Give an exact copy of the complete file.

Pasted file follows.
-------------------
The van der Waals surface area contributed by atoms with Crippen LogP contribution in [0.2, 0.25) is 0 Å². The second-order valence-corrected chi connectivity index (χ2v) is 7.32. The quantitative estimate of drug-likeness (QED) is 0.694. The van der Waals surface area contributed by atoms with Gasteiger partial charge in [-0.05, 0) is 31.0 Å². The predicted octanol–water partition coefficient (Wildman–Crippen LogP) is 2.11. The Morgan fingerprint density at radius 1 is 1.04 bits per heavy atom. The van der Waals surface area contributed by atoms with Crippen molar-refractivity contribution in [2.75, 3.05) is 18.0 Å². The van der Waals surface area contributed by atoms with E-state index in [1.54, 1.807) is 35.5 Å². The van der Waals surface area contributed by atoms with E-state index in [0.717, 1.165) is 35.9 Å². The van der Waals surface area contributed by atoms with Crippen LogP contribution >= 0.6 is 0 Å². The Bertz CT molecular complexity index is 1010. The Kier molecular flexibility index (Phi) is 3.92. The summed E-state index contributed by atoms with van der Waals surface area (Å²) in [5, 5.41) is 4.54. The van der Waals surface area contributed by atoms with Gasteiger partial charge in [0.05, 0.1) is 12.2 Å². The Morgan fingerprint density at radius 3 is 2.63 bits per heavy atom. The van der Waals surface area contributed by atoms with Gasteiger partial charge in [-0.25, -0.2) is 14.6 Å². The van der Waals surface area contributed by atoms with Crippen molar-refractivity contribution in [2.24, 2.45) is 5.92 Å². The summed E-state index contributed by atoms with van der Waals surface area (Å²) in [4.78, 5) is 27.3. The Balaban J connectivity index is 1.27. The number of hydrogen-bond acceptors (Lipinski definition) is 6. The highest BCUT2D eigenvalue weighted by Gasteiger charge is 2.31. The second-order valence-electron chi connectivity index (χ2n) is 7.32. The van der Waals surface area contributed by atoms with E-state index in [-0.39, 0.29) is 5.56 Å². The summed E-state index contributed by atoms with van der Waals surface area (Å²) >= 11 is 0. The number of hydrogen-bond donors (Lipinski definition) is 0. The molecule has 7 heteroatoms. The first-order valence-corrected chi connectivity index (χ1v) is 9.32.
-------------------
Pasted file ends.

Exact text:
The van der Waals surface area contributed by atoms with Crippen LogP contribution in [0.2, 0.25) is 0 Å². The second-order valence-corrected chi connectivity index (χ2v) is 7.32. The quantitative estimate of drug-likeness (QED) is 0.694. The van der Waals surface area contributed by atoms with Gasteiger partial charge in [-0.05, 0) is 31.0 Å². The predicted octanol–water partition coefficient (Wildman–Crippen LogP) is 2.11. The Morgan fingerprint density at radius 1 is 1.04 bits per heavy atom. The van der Waals surface area contributed by atoms with Crippen molar-refractivity contribution in [2.75, 3.05) is 18.0 Å². The van der Waals surface area contributed by atoms with E-state index in [1.54, 1.807) is 35.5 Å². The van der Waals surface area contributed by atoms with E-state index in [0.717, 1.165) is 35.9 Å². The van der Waals surface area contributed by atoms with Crippen LogP contribution >= 0.6 is 0 Å². The Bertz CT molecular complexity index is 1010. The Kier molecular flexibility index (Phi) is 3.92. The summed E-state index contributed by atoms with van der Waals surface area (Å²) in [5, 5.41) is 4.54. The van der Waals surface area contributed by atoms with Gasteiger partial charge in [0.05, 0.1) is 12.2 Å². The Morgan fingerprint density at radius 3 is 2.63 bits per heavy atom. The van der Waals surface area contributed by atoms with Gasteiger partial charge in [-0.25, -0.2) is 14.6 Å². The van der Waals surface area contributed by atoms with Crippen molar-refractivity contribution in [2.24, 2.45) is 5.92 Å². The summed E-state index contributed by atoms with van der Waals surface area (Å²) in [4.78, 5) is 27.3. The Balaban J connectivity index is 1.27. The number of hydrogen-bond acceptors (Lipinski definition) is 6. The highest BCUT2D eigenvalue weighted by Gasteiger charge is 2.31. The second-order valence-electron chi connectivity index (χ2n) is 7.32. The van der Waals surface area contributed by atoms with E-state index in [-0.39, 0.29) is 5.56 Å². The summed E-state index contributed by atoms with van der Waals surface area (Å²) >= 11 is 0. The number of hydrogen-bond donors (Lipinski definition) is 0. The molecule has 7 heteroatoms. The first-order valence-corrected chi connectivity index (χ1v) is 9.32.